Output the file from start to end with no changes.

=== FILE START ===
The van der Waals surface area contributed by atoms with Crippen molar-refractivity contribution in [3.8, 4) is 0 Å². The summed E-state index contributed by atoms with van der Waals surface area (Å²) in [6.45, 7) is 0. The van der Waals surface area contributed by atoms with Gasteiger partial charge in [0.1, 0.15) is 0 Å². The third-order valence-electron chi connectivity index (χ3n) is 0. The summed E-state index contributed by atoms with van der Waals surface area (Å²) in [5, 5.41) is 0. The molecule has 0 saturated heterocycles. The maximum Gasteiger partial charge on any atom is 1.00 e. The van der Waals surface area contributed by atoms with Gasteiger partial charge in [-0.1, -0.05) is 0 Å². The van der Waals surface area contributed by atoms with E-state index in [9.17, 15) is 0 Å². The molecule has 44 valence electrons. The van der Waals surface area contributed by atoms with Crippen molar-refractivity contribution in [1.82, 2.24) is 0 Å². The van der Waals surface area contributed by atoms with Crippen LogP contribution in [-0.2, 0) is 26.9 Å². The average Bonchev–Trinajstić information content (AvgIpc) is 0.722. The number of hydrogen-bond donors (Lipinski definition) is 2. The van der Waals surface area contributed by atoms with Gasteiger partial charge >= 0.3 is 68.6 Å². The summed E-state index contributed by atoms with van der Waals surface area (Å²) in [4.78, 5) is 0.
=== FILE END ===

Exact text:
The van der Waals surface area contributed by atoms with Crippen molar-refractivity contribution in [3.8, 4) is 0 Å². The summed E-state index contributed by atoms with van der Waals surface area (Å²) in [6.45, 7) is 0. The van der Waals surface area contributed by atoms with Gasteiger partial charge in [0.1, 0.15) is 0 Å². The third-order valence-electron chi connectivity index (χ3n) is 0. The summed E-state index contributed by atoms with van der Waals surface area (Å²) in [5, 5.41) is 0. The molecule has 0 saturated heterocycles. The maximum Gasteiger partial charge on any atom is 1.00 e. The van der Waals surface area contributed by atoms with Gasteiger partial charge in [-0.1, -0.05) is 0 Å². The van der Waals surface area contributed by atoms with E-state index in [9.17, 15) is 0 Å². The molecule has 44 valence electrons. The van der Waals surface area contributed by atoms with Crippen molar-refractivity contribution in [1.82, 2.24) is 0 Å². The van der Waals surface area contributed by atoms with Crippen LogP contribution in [-0.2, 0) is 26.9 Å². The average Bonchev–Trinajstić information content (AvgIpc) is 0.722. The number of hydrogen-bond donors (Lipinski definition) is 2. The van der Waals surface area contributed by atoms with Gasteiger partial charge >= 0.3 is 68.6 Å². The summed E-state index contributed by atoms with van der Waals surface area (Å²) in [4.78, 5) is 0.